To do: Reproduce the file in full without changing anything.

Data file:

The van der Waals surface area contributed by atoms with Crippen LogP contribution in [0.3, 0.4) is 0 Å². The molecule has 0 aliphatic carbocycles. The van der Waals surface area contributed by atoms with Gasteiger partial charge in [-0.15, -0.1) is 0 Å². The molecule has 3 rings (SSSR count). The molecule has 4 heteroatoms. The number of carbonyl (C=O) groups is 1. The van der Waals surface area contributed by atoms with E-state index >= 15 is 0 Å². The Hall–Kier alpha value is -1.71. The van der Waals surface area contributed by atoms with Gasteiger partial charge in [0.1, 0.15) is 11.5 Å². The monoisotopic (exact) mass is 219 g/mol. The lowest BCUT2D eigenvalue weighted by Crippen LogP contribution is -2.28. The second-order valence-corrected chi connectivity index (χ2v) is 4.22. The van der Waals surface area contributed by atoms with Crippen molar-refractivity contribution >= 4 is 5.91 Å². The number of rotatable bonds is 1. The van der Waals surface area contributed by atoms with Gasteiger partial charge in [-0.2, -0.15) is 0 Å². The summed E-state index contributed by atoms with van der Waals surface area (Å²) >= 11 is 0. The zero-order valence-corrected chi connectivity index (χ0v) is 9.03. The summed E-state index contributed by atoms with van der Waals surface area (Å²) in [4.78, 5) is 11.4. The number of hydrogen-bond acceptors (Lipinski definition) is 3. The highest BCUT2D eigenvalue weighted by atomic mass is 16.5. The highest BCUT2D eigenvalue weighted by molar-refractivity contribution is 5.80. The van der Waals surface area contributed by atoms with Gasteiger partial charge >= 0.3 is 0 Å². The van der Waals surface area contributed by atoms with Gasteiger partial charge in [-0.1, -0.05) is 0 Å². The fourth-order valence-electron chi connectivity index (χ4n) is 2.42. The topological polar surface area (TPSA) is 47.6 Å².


The van der Waals surface area contributed by atoms with Crippen LogP contribution in [0.3, 0.4) is 0 Å². The molecule has 0 aliphatic carbocycles. The van der Waals surface area contributed by atoms with Gasteiger partial charge in [-0.15, -0.1) is 0 Å². The molecule has 3 rings (SSSR count). The molecule has 4 heteroatoms. The number of carbonyl (C=O) groups is 1. The van der Waals surface area contributed by atoms with E-state index >= 15 is 0 Å². The Hall–Kier alpha value is -1.71. The van der Waals surface area contributed by atoms with Gasteiger partial charge in [0.1, 0.15) is 11.5 Å². The monoisotopic (exact) mass is 219 g/mol. The lowest BCUT2D eigenvalue weighted by Crippen LogP contribution is -2.28. The second-order valence-corrected chi connectivity index (χ2v) is 4.22. The van der Waals surface area contributed by atoms with Crippen molar-refractivity contribution >= 4 is 5.91 Å². The number of rotatable bonds is 1. The van der Waals surface area contributed by atoms with Gasteiger partial charge in [-0.2, -0.15) is 0 Å². The summed E-state index contributed by atoms with van der Waals surface area (Å²) >= 11 is 0. The zero-order valence-corrected chi connectivity index (χ0v) is 9.03. The summed E-state index contributed by atoms with van der Waals surface area (Å²) in [4.78, 5) is 11.4. The number of hydrogen-bond acceptors (Lipinski definition) is 3. The highest BCUT2D eigenvalue weighted by atomic mass is 16.5. The highest BCUT2D eigenvalue weighted by molar-refractivity contribution is 5.80. The van der Waals surface area contributed by atoms with Gasteiger partial charge >= 0.3 is 0 Å². The van der Waals surface area contributed by atoms with Gasteiger partial charge in [-0.1, -0.05) is 0 Å². The fourth-order valence-electron chi connectivity index (χ4n) is 2.42. The topological polar surface area (TPSA) is 47.6 Å².